Has the church become a shortcut to riches?

It has not been in my custom to question the work of men of the cloth however, the recent exposes of some of the shenanigans of several “men of God” has led to this piece.

It is now common to wake up to an outrageous headline about a priest having done something negative worth talking about, ranging from rape, indecent assault, fraud, child maintenance issues and being found in the wrong places such as night spots with female company.

Hardly a week passes without a man of the cloth being hauled before the courts of law to answer to criminal or civil charges and this web seems to be catching up with both popular as well as little known priests and pastors. And the recent expose of steamy messages and pictures between a Chimanimani Catholic priest and a nun does nothing but, add damage to the already dented reputation of the church.

All these unscrupulous occurrences have led to questions of whether being a pastor or getting involved in church business has become a shortcut to riches in these turbulent economic times. In recent years, stories of people who rise from rages to riches in a short period of time after starting churches have become common.

Zimbabwe has been experiencing an economic meltdown for the past decade which has seen the country experience a high level of unemployment that has been estimated as being over 90%. This has reportedly led to some believing that the church has become a source of income.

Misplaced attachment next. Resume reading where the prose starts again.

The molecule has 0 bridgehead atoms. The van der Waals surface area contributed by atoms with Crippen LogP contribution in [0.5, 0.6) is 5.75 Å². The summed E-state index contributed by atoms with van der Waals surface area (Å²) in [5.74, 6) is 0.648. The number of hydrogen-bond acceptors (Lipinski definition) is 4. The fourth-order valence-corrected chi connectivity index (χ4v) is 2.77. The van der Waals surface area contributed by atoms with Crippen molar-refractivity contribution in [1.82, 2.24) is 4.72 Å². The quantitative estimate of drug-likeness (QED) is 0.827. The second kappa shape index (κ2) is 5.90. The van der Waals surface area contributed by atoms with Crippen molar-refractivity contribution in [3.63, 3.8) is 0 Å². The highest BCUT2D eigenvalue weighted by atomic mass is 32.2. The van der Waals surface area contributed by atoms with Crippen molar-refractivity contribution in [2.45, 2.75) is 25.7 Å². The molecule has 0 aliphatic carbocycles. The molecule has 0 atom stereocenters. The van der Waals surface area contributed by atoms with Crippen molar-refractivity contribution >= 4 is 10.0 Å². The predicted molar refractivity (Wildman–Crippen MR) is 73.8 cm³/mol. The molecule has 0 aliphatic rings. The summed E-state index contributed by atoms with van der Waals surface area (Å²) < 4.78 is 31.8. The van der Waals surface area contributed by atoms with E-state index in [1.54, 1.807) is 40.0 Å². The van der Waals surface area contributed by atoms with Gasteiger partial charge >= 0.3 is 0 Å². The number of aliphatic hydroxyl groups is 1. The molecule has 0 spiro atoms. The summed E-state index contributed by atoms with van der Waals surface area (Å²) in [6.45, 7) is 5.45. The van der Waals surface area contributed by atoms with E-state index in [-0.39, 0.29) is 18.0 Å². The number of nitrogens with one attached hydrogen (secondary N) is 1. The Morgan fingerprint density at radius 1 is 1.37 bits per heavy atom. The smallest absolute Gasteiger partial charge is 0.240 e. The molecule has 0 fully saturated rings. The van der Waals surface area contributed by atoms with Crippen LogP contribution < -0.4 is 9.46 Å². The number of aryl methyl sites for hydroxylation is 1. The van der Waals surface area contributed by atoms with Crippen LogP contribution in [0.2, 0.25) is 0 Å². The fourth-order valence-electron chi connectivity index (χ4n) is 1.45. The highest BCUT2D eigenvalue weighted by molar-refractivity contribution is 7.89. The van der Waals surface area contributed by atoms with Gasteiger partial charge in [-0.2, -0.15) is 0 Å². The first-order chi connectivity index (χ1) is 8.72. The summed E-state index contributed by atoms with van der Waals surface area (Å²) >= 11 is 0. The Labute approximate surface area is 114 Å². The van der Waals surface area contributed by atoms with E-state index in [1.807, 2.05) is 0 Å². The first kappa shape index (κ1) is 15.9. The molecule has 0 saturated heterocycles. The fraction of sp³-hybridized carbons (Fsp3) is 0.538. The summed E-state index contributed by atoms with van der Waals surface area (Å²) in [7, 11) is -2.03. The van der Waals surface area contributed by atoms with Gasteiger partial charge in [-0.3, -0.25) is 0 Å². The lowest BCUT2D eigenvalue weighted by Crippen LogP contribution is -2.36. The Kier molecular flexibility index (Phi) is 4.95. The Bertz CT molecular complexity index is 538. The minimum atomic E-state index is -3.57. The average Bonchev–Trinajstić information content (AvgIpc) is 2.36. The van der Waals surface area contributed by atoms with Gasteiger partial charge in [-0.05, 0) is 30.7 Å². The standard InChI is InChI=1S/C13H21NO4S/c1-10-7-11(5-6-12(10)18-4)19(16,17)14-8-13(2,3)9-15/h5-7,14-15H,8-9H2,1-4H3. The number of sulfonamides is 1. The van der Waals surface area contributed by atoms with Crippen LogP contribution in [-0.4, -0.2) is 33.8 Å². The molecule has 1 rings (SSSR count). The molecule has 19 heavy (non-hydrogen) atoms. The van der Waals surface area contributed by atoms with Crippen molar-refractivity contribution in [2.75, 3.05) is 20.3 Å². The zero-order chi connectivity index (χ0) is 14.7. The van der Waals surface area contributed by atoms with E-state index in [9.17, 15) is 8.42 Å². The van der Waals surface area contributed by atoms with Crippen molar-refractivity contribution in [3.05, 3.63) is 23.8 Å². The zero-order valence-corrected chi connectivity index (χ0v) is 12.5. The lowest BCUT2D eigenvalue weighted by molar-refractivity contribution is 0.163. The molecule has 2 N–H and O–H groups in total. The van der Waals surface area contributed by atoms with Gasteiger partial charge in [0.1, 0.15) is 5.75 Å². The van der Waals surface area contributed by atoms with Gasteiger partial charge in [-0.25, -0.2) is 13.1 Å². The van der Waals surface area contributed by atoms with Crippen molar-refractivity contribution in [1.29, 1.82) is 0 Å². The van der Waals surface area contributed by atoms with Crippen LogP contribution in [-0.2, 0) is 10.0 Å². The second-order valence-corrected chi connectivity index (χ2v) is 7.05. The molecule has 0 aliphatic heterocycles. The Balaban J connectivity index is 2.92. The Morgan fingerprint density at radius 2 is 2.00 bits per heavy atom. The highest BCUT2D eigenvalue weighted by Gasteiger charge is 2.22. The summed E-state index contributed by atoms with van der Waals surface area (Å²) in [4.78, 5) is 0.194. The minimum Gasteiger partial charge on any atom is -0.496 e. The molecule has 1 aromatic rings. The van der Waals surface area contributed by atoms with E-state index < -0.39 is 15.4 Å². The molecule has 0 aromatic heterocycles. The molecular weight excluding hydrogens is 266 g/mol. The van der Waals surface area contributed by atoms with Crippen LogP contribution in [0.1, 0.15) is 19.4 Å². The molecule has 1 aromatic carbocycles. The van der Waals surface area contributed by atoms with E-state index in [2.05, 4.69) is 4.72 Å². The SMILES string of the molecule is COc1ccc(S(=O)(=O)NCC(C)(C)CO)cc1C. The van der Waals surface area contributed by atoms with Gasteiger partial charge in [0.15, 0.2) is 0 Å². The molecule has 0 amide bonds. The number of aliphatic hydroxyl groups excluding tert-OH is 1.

Many churches have mushroomed in the various suburbs across Zimbabwe with some starting with as few members as five. Some people in both high and low density suburbs have also resorted to putting sheds at their homesteads to act as venues for their churches.

The preaching of the ‘prosperity gospel’ has also become the order of the day. According to some analysts, prosperity gospel is associated with places or countries which are experiencing tough economic times and considering Zimbabwe’s situation, this is not a coincidence as many people are now seeking economic prosperity through spiritual means.

In the face of growing competition for followers, most church leaders in the country are now involved in massive promotional campaigns ranging from flyers, posters, radio adverts, television adverts, books and online campaigns. Some have argued that this was being done in the best interests of spreading the gospel but, other critics have raised questions over some of the promotional campaigns.

Lastly, when it comes to lifestyle, most affluent men of the cloth in Zimbabwe are now well known for their rich tastes for food, cars as well as homes. However, it is worth noting that not only Zimbabwean priests have been making headlines as the whole of last week saw international news being dominated by the story of a televangelist who is asking his congregation for a $65 million donation to buy a private jet.

So really has the church become a shortcut to riches?

Photo credit: www.betweentwocultures.com

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